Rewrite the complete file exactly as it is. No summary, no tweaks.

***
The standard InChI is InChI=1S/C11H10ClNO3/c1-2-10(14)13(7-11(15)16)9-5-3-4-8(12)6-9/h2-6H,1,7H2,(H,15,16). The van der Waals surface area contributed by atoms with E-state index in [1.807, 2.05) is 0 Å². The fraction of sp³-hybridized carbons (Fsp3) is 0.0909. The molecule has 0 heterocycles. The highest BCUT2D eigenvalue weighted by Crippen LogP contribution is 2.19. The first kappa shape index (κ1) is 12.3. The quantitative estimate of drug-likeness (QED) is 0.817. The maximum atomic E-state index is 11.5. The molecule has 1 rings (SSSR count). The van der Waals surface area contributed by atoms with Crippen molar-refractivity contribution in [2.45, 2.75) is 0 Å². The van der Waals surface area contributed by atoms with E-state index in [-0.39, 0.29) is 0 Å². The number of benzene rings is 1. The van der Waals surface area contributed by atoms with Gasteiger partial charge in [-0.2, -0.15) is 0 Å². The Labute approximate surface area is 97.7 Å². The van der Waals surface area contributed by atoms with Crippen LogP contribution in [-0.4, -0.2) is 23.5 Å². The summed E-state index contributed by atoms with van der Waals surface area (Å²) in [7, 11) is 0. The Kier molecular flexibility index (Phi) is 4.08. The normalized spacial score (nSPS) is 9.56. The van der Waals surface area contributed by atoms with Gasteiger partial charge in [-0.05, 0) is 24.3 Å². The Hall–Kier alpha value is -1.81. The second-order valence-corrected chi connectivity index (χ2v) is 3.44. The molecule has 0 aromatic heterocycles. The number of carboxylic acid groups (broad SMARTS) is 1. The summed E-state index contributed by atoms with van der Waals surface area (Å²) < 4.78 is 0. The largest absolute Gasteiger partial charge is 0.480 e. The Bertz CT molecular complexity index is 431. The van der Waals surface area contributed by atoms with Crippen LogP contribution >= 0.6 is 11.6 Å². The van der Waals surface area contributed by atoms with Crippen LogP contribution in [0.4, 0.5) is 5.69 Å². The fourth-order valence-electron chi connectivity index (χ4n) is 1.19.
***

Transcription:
The standard InChI is InChI=1S/C11H10ClNO3/c1-2-10(14)13(7-11(15)16)9-5-3-4-8(12)6-9/h2-6H,1,7H2,(H,15,16). The van der Waals surface area contributed by atoms with E-state index in [1.807, 2.05) is 0 Å². The fraction of sp³-hybridized carbons (Fsp3) is 0.0909. The molecule has 0 heterocycles. The highest BCUT2D eigenvalue weighted by Crippen LogP contribution is 2.19. The first kappa shape index (κ1) is 12.3. The quantitative estimate of drug-likeness (QED) is 0.817. The maximum atomic E-state index is 11.5. The molecule has 1 rings (SSSR count). The van der Waals surface area contributed by atoms with Crippen molar-refractivity contribution in [2.45, 2.75) is 0 Å². The van der Waals surface area contributed by atoms with E-state index in [-0.39, 0.29) is 0 Å². The number of benzene rings is 1. The van der Waals surface area contributed by atoms with Gasteiger partial charge in [-0.2, -0.15) is 0 Å². The Labute approximate surface area is 97.7 Å². The van der Waals surface area contributed by atoms with Crippen LogP contribution in [-0.4, -0.2) is 23.5 Å². The summed E-state index contributed by atoms with van der Waals surface area (Å²) in [7, 11) is 0. The Kier molecular flexibility index (Phi) is 4.08. The normalized spacial score (nSPS) is 9.56. The van der Waals surface area contributed by atoms with Gasteiger partial charge in [-0.05, 0) is 24.3 Å². The Hall–Kier alpha value is -1.81. The second-order valence-corrected chi connectivity index (χ2v) is 3.44. The molecule has 0 aromatic heterocycles. The number of carboxylic acid groups (broad SMARTS) is 1. The summed E-state index contributed by atoms with van der Waals surface area (Å²) < 4.78 is 0. The largest absolute Gasteiger partial charge is 0.480 e. The Bertz CT molecular complexity index is 431. The van der Waals surface area contributed by atoms with Crippen LogP contribution >= 0.6 is 11.6 Å². The van der Waals surface area contributed by atoms with Crippen LogP contribution in [0.4, 0.5) is 5.69 Å². The fourth-order valence-electron chi connectivity index (χ4n) is 1.19.